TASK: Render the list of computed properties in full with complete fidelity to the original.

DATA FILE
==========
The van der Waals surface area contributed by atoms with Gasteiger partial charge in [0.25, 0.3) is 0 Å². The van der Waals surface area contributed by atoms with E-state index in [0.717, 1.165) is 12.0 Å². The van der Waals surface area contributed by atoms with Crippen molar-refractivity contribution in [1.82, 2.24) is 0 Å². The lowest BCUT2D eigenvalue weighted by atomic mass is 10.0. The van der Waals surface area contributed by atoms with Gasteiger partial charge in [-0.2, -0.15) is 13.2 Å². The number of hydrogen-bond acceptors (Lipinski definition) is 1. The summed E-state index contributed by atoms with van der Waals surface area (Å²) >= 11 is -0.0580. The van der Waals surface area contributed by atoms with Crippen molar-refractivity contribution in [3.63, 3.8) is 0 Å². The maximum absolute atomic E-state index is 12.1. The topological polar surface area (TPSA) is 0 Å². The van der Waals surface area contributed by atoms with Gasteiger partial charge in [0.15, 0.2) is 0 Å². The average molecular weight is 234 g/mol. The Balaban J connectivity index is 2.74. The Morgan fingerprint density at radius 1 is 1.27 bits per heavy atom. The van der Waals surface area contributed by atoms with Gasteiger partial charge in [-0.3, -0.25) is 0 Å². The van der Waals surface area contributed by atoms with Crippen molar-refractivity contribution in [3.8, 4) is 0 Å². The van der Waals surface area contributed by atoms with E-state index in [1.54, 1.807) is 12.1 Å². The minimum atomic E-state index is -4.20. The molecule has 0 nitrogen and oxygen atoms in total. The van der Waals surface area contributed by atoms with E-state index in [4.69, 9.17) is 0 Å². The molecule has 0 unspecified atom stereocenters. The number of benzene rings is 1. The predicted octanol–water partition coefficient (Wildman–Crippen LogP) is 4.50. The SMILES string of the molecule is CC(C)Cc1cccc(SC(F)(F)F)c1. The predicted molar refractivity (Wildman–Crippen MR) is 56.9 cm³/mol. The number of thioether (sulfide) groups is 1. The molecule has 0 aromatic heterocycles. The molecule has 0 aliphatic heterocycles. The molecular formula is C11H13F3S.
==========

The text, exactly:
The van der Waals surface area contributed by atoms with Gasteiger partial charge in [0.25, 0.3) is 0 Å². The van der Waals surface area contributed by atoms with E-state index in [0.717, 1.165) is 12.0 Å². The van der Waals surface area contributed by atoms with Crippen molar-refractivity contribution in [1.82, 2.24) is 0 Å². The lowest BCUT2D eigenvalue weighted by atomic mass is 10.0. The van der Waals surface area contributed by atoms with Gasteiger partial charge in [-0.2, -0.15) is 13.2 Å². The number of hydrogen-bond acceptors (Lipinski definition) is 1. The summed E-state index contributed by atoms with van der Waals surface area (Å²) >= 11 is -0.0580. The van der Waals surface area contributed by atoms with Crippen molar-refractivity contribution in [3.63, 3.8) is 0 Å². The maximum absolute atomic E-state index is 12.1. The topological polar surface area (TPSA) is 0 Å². The van der Waals surface area contributed by atoms with Gasteiger partial charge in [0.15, 0.2) is 0 Å². The average molecular weight is 234 g/mol. The Balaban J connectivity index is 2.74. The Morgan fingerprint density at radius 1 is 1.27 bits per heavy atom. The van der Waals surface area contributed by atoms with Gasteiger partial charge in [-0.3, -0.25) is 0 Å². The van der Waals surface area contributed by atoms with Crippen molar-refractivity contribution in [3.8, 4) is 0 Å². The van der Waals surface area contributed by atoms with E-state index in [1.54, 1.807) is 12.1 Å². The minimum atomic E-state index is -4.20. The molecule has 0 nitrogen and oxygen atoms in total. The van der Waals surface area contributed by atoms with E-state index in [4.69, 9.17) is 0 Å². The molecule has 0 unspecified atom stereocenters. The number of benzene rings is 1. The predicted octanol–water partition coefficient (Wildman–Crippen LogP) is 4.50. The SMILES string of the molecule is CC(C)Cc1cccc(SC(F)(F)F)c1. The predicted molar refractivity (Wildman–Crippen MR) is 56.9 cm³/mol. The number of thioether (sulfide) groups is 1. The molecule has 0 aromatic heterocycles. The molecule has 0 aliphatic heterocycles. The molecular formula is C11H13F3S.